One would have to have a heart of freezing steel to not be deeply saddened by this poignant passage of human savagery, despite it being fiction. Anyone who hurts a human or animal for fun or pleasure is a degenerate psychopath. But wait a minute: there is no psychopathy or degeneracy if the universe is made entirely of determined matter. All we are left with are chunks of atoms bumping into one another. And, on Naturalism, some of these chunks end up shattering other molecules in motion in the chaotic maelstrom of the material universe spinning ultimately into oblivion: the final heat death of the cosmos. In such a hellhole, there is no creator to save us—and no objective morals or values!

    Without a transcendent standard for interpersonal moral obligation there is no basis for universal human rights. Nevertheless, the secular progressive left, which has no transcendent basis for morality, ethics or human rights because it is rooted in a mindless and amoral naturalistic metaphysic, has illegitimately co-opted the idea of human rights to push its perverted political agenda of so-called social justice. How can someone’s (or anyone’s) subjective opinion of right and wrong become the basis of universal human rights?

  2. 2

    JAD @ 1: “Without a transcendent standard for interpersonal moral obligation there is no basis for universal human rights.”

    A/mats typically argue that there IS a basis for universal rights, i.e. that the higher primate collective has created its own standard and therefore has no need for a transcendent standard. There are all sorts of problems with this way of thinking, but that doesn’t seem to bother a/mats.

    “Nevertheless, the secular progressive left, which has no transcendent basis for morality, ethics or human rights because it is rooted in a mindless and amoral naturalistic metaphysic, has illegitimately co-opted the idea of human rights to push its perverted political agenda of so-called social justice.”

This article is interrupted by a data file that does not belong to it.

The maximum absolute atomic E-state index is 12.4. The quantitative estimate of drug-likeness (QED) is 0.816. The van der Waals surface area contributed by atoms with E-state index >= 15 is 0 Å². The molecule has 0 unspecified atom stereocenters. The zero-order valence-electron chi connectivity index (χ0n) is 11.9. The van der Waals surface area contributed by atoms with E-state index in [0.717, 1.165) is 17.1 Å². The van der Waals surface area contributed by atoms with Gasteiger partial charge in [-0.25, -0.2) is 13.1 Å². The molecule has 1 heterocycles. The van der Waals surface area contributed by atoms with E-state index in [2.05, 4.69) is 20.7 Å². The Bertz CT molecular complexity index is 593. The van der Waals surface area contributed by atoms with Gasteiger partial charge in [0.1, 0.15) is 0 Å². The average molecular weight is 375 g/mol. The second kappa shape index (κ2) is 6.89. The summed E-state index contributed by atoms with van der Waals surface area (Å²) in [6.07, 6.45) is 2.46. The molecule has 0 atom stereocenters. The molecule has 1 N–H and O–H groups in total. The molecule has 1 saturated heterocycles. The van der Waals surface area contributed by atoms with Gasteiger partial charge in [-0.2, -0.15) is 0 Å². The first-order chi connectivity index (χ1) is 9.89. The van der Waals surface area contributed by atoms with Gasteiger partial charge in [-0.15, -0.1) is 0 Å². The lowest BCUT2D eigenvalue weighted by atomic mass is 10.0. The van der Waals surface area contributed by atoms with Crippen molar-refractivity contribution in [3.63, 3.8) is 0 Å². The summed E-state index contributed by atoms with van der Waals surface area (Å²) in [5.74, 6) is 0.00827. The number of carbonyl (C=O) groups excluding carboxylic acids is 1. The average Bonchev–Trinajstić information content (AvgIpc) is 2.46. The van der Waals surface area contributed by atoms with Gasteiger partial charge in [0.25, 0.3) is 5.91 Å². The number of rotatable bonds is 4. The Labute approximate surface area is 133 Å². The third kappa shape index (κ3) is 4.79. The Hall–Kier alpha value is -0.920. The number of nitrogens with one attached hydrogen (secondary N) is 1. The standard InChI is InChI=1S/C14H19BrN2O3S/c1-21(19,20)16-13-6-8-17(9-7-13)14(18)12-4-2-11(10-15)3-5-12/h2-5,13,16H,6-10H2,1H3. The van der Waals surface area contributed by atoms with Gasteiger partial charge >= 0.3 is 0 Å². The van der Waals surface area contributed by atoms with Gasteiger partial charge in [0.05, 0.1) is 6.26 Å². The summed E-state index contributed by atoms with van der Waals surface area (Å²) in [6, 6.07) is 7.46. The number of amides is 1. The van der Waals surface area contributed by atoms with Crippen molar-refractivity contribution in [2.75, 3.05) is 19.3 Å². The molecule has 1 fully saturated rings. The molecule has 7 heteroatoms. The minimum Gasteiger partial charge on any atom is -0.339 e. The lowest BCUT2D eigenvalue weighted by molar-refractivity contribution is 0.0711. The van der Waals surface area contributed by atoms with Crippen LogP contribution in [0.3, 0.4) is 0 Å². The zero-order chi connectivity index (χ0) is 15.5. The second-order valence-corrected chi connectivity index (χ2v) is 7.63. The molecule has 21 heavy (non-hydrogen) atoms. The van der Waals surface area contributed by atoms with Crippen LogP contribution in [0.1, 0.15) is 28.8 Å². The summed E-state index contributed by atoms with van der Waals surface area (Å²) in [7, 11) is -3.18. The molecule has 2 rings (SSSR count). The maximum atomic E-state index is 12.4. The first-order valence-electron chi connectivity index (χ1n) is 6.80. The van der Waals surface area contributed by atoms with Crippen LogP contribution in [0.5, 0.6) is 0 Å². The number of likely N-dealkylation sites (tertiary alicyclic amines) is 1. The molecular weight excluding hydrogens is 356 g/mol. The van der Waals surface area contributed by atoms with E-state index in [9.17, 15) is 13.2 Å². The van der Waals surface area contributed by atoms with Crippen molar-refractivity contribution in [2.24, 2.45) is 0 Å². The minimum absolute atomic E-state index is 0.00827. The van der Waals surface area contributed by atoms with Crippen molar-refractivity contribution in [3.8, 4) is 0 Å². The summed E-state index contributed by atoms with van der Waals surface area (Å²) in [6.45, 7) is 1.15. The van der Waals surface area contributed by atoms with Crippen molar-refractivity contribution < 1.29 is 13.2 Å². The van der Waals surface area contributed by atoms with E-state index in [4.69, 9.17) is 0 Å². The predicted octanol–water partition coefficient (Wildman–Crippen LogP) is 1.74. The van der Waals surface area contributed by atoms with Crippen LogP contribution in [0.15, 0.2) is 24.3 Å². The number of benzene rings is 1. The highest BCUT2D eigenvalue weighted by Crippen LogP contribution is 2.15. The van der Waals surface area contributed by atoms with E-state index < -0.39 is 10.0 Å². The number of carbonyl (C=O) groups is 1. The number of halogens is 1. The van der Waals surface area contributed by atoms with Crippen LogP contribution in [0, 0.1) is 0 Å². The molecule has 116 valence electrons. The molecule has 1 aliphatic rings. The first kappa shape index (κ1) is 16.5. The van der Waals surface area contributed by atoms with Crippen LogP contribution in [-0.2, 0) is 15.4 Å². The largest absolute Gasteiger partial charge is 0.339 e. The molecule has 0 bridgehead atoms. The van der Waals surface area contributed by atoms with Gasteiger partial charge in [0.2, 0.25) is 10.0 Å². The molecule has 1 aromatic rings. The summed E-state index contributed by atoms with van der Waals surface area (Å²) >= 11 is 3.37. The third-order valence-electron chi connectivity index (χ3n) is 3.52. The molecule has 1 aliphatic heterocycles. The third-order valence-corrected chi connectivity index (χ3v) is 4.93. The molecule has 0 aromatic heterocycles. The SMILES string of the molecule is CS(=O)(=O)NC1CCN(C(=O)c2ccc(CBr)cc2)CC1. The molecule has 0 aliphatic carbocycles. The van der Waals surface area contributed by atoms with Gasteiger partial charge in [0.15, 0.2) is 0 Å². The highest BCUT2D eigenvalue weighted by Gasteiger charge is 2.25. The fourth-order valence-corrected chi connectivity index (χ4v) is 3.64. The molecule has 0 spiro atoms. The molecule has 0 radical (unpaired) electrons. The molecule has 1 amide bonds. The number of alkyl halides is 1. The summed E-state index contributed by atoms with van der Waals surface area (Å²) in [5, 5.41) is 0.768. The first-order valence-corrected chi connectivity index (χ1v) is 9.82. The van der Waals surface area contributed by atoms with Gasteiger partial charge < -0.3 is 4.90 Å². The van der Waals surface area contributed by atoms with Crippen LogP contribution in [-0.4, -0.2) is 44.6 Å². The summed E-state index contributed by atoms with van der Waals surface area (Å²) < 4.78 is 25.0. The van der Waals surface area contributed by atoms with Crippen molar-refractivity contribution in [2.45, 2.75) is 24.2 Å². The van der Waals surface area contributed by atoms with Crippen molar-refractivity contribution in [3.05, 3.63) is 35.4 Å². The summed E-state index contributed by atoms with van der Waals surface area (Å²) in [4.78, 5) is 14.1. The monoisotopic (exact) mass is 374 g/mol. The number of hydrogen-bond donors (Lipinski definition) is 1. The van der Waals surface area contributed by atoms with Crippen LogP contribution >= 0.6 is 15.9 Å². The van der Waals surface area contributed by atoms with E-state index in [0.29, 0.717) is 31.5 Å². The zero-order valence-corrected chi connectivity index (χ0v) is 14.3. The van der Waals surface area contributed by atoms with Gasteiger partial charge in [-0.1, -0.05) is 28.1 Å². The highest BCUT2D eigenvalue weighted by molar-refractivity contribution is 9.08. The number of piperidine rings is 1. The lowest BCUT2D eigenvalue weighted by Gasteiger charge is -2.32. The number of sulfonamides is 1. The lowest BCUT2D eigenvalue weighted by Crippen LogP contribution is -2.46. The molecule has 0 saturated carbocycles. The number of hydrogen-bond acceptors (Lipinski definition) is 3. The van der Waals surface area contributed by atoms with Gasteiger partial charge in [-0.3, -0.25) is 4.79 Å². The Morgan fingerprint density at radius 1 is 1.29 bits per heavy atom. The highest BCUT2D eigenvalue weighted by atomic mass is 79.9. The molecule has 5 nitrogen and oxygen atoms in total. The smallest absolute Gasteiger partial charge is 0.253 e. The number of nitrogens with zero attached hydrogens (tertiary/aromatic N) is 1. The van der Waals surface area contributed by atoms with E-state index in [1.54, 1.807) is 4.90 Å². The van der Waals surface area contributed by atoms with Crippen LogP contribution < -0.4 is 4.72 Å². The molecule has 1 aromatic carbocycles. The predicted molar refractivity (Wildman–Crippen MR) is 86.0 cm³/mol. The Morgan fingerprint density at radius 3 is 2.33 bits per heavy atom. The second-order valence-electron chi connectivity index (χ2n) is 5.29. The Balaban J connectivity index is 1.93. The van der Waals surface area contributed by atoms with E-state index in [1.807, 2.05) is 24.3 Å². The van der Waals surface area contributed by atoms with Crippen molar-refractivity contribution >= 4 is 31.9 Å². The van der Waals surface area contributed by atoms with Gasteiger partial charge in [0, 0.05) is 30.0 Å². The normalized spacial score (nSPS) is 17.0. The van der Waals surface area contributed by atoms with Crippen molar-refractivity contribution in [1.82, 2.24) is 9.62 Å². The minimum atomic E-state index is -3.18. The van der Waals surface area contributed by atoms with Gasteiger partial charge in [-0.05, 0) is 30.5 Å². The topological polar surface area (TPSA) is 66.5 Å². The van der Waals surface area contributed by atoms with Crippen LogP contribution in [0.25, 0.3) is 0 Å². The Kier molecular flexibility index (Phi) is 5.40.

Well said.

    “How can someone’s (or anyone’s) subjective opinion of right and wrong become the basis of universal human rights?”

    This, of course, is one of those problems I mentioned earlier.

  3. 3
    john_a_designer says:

    Philosopher Alvin Plantinga has said that the existence of objective moral values is one of the strongest arguments for the existence of God– an eternally existing creator and lawgiver.

    I agree. I think the argument is as simple as this:

    Objective moral values (OMV’s) follow necessarily from theism.

    Objective moral values do not follow necessarily from atheistic naturalism/materialism. If they did, wouldn’t you be able to give an argument that they do? Even many naturalists agree with me here– E.O. Wilson, William Provine, Joel Marks, Alex Rosenberg, Michael Ruse, J. L. Mackie… to name a few.

    It’s the fact OMV’s follow necessarily from God’s existence that we can turn the argument around and use OMV’s as evidence for His existence. It is what we would expect if God really exists.

    Many naturalists (including some of our regular interlocutors here) will try to counter by arguing that moral values are in fact subjective. But subjective values do not carry any kind of interpersonal moral obligation. They are simply arbitrary personal preferences or opinions. How can one have something like universal human rights based on arbitrary subjective personal preferences? What good is any kind of moral system if moral obligations are not real and binding?